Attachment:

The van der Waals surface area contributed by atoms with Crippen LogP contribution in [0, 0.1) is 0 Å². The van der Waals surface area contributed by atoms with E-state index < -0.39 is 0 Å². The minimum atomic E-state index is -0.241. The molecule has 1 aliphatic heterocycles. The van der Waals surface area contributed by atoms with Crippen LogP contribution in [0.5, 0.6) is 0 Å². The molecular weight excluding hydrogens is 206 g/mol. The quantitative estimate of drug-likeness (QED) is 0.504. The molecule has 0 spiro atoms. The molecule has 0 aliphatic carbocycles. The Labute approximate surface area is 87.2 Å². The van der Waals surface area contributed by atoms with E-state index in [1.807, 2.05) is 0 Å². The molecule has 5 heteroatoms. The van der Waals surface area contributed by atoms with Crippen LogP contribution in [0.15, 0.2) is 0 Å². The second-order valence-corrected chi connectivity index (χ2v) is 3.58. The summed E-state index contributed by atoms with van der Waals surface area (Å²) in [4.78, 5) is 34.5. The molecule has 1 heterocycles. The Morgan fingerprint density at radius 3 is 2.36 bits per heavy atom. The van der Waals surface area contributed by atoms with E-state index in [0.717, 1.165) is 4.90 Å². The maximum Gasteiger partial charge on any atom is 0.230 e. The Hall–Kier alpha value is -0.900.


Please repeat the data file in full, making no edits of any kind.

The van der Waals surface area contributed by atoms with Crippen LogP contribution in [0, 0.1) is 0 Å². The van der Waals surface area contributed by atoms with E-state index < -0.39 is 0 Å². The minimum atomic E-state index is -0.241. The molecule has 1 aliphatic heterocycles. The van der Waals surface area contributed by atoms with Crippen LogP contribution in [0.5, 0.6) is 0 Å². The molecular weight excluding hydrogens is 206 g/mol. The quantitative estimate of drug-likeness (QED) is 0.504. The molecule has 0 spiro atoms. The molecule has 0 aliphatic carbocycles. The Labute approximate surface area is 87.2 Å². The van der Waals surface area contributed by atoms with E-state index in [1.807, 2.05) is 0 Å². The molecule has 5 heteroatoms. The van der Waals surface area contributed by atoms with Crippen LogP contribution in [0.15, 0.2) is 0 Å². The second-order valence-corrected chi connectivity index (χ2v) is 3.58. The summed E-state index contributed by atoms with van der Waals surface area (Å²) in [4.78, 5) is 34.5. The molecule has 1 heterocycles. The Morgan fingerprint density at radius 3 is 2.36 bits per heavy atom. The van der Waals surface area contributed by atoms with E-state index in [0.717, 1.165) is 4.90 Å². The maximum Gasteiger partial charge on any atom is 0.230 e. The Hall–Kier alpha value is -0.900.